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Historic Preservation _revised__1_


									Issue Fact Sheet (revised copy)
Historic Preservation

1. What is Historic Preservation?

Historic preservation is the physical rehabilitation of historical buildings and
neighborhoods. The United States began its campaign for preservation in the 1960s1.

2. What is the National Historic Preservation Act?

Historic preservation has been a concern for the United States for a long time. In 1966,
the federal government established the “National Historic Preservation Act”. The
purpose of the act was to insure that the cultural and historical foundations of the country
were preserved in the face of development that was increasingly destroying landmarks
that were crucial to the future development of the country2. Congress found that the
cultural and historical basis of the nation needed to be preserved to give a sense of
“orientation” to the American people. The goals of the act were specific, calling for any
measure needed, including financial support, to maintain a balance between the current
society and prehistoric and historic resources3.


3. How can you get funding for historic preservation?
There are a number of ways to get funding for historic preservation. There are special tax
credits allowed for historic preservation projects. The funding depends on the type of
      The 20% Federal Investment Tax Credit is very beneficial for restorations. If
          you own an income producing real property, and you meet the qualifications of
          the Secretary of the Interior's Standards for Rehabilitation, you could qualify for
          the tax credit. In essence, the federal government pays for 20% of rehab costs4.
          The credit is available to owners of historic industrial, office, commercial, or
          rental residential buildings. Private homes do not qualify for this5.
      If a property qualifies for the Federal Investment tax credit, it can also qualify
          for the New York State Historic Tax Credits Program. With this credit,
          owners of the income producing real property can obtain 30% of the federal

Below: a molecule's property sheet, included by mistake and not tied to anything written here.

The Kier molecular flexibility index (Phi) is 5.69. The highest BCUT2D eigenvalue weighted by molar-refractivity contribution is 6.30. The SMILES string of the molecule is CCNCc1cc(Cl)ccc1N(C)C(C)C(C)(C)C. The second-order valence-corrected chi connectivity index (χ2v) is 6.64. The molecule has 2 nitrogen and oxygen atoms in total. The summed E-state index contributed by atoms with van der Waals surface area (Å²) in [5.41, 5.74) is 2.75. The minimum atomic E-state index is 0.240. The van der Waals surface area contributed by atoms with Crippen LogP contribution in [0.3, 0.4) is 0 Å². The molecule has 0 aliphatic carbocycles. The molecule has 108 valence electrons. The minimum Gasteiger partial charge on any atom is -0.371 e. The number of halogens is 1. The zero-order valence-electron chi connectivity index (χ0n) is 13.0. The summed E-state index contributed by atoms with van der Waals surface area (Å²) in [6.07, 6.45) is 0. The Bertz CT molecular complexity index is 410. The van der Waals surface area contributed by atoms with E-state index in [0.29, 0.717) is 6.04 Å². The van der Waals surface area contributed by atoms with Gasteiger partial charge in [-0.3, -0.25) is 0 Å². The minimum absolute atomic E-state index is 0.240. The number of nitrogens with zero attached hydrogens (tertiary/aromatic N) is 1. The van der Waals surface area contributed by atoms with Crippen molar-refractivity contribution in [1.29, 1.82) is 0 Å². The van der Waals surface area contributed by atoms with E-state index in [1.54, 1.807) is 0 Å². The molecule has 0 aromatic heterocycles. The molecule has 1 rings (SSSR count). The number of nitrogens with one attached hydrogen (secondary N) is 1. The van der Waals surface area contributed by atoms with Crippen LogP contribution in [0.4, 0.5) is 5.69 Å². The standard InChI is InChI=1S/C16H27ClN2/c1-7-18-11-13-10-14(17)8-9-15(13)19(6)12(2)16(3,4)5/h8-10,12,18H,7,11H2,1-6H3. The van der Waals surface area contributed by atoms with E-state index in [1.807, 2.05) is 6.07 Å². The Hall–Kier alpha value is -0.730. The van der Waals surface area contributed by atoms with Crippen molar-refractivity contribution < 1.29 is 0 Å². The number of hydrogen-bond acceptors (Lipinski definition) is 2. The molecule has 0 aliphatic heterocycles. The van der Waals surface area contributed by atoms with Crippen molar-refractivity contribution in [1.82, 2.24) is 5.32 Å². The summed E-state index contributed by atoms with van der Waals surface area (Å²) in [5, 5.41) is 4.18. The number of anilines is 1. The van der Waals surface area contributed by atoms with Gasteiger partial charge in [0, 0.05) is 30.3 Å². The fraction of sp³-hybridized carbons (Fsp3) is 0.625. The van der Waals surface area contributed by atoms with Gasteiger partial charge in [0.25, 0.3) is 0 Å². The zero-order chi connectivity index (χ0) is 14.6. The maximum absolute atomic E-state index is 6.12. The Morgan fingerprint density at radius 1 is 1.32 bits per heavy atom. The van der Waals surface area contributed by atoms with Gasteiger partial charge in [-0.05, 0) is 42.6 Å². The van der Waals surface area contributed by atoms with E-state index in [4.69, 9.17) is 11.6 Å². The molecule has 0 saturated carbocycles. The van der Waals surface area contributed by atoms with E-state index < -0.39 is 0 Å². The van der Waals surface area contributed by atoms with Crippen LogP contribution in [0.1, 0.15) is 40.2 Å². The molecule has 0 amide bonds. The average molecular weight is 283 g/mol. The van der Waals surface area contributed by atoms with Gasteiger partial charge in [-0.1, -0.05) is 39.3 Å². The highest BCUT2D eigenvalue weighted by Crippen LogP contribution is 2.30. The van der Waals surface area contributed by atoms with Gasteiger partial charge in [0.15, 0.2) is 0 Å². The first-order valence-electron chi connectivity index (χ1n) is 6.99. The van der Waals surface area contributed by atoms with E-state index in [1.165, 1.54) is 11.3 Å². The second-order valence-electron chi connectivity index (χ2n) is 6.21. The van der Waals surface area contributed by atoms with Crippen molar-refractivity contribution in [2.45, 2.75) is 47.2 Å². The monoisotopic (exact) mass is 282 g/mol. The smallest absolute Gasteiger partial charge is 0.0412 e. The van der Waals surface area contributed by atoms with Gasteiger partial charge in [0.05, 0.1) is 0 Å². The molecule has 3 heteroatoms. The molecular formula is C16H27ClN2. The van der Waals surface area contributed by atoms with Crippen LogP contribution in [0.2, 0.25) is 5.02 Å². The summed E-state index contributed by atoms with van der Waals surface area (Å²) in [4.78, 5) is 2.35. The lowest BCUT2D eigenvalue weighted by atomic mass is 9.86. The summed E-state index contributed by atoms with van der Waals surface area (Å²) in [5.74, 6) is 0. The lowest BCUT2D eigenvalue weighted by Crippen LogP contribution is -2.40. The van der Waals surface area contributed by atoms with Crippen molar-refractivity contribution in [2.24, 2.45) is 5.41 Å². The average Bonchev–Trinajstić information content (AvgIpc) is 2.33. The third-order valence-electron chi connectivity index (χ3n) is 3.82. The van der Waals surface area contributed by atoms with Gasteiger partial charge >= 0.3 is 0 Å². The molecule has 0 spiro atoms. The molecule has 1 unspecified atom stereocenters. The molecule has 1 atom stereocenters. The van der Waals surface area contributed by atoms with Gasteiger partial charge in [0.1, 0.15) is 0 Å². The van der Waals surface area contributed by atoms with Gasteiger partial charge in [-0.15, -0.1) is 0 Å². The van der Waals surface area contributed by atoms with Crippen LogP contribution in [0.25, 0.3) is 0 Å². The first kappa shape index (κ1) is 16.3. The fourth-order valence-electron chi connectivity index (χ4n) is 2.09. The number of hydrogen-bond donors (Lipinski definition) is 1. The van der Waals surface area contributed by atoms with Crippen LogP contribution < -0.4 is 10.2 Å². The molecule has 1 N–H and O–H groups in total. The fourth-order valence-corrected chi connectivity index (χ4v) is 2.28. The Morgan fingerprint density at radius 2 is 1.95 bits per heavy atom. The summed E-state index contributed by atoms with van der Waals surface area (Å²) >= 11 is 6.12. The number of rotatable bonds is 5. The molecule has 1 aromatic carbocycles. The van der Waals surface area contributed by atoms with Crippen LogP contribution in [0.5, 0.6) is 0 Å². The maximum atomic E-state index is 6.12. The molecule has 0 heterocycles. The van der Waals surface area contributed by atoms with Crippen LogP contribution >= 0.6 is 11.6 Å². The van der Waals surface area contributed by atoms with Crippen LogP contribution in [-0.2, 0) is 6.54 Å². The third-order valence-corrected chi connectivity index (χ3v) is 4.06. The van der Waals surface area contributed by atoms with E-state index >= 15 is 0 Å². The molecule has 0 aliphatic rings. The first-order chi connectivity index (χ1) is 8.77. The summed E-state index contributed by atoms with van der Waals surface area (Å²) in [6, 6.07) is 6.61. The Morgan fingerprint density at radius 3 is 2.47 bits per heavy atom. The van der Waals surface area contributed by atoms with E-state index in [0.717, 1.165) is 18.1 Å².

credit value up to $100,0006.
      Also, there is the New York State Historic Homeownership Rehabilitation Tax
          Credit for work done on historic residential structures. This credit pays 20% of
          qualified costs with a value up to $25,000. To qualify for this credit, the house
          in question must be an owner-occupied residential structure that is listed on the
          State or National registry of Historic Places or a building contributing to a
          district that is listed on one of the registries. Also, the house must be located on
          a “distressed” tract, as defined by the Internal Revenue Code7.
      The Historic Barn Tax Credit is important to many in New York State. This
          credit allows for 25% of the cost to restore historic barns. For a barn to qualify
          for this credit, it must be income producing and it has to have been erected prior
          to 1936. Restoration cannot change the exterior appearance of the barn8.


      Under the Buffalo's Historic Property Exemption Law of 1998, certain
       rehabilitated properties are eligible for tax abatements. The City will exempt the
       increase in value that comes from the rehabilitation, with a 100% exemption for
       the first five years, which is then phased out over the next four years9.
      While not a historic preservation credit per se, the New Market Tax Credits
       Program (NMTC) allows taxpayers to receive a credit against their federal
       income taxes if they have made qualified equity investments in the designated
       Community Development Entities (CDE). The CDE must use the equity
       investment in low-income communities10. This is important because it requires
       re-investment in neighborhoods that need it most.

Tax credits are not the only source of funding for Historic preservation. There are also
many grant opportunities available.
     The Preservation League of New York State has a funding program called the
        Preserve New York Grant Program11. This program provides funds to the
        different counties of New York State every year. In the year 2006, a grant worth
        $7,000 was given to Williamsville to create a report for the Williamsville Water
        Mill12. In 2007, the Town of Clarence received $5,000 to do a survey of the
        historical value of a good portion of the town, and to document pertinent
        historical information13. Over $87,000 was granted to 12 different counties in
        New York State in 2007 by the Preserve New York Grant Program.

                                    (Williamsville Water Mill)

      The Certified Local Government program is run by the NYS Office of Parks,
       Recreation and Historic Preservation. To be labeled a CLG, local preservation
       legislation must be created, and there must be a formal partnership with the
       State’s Historic Preservation Office. One this is accomplished, grants can be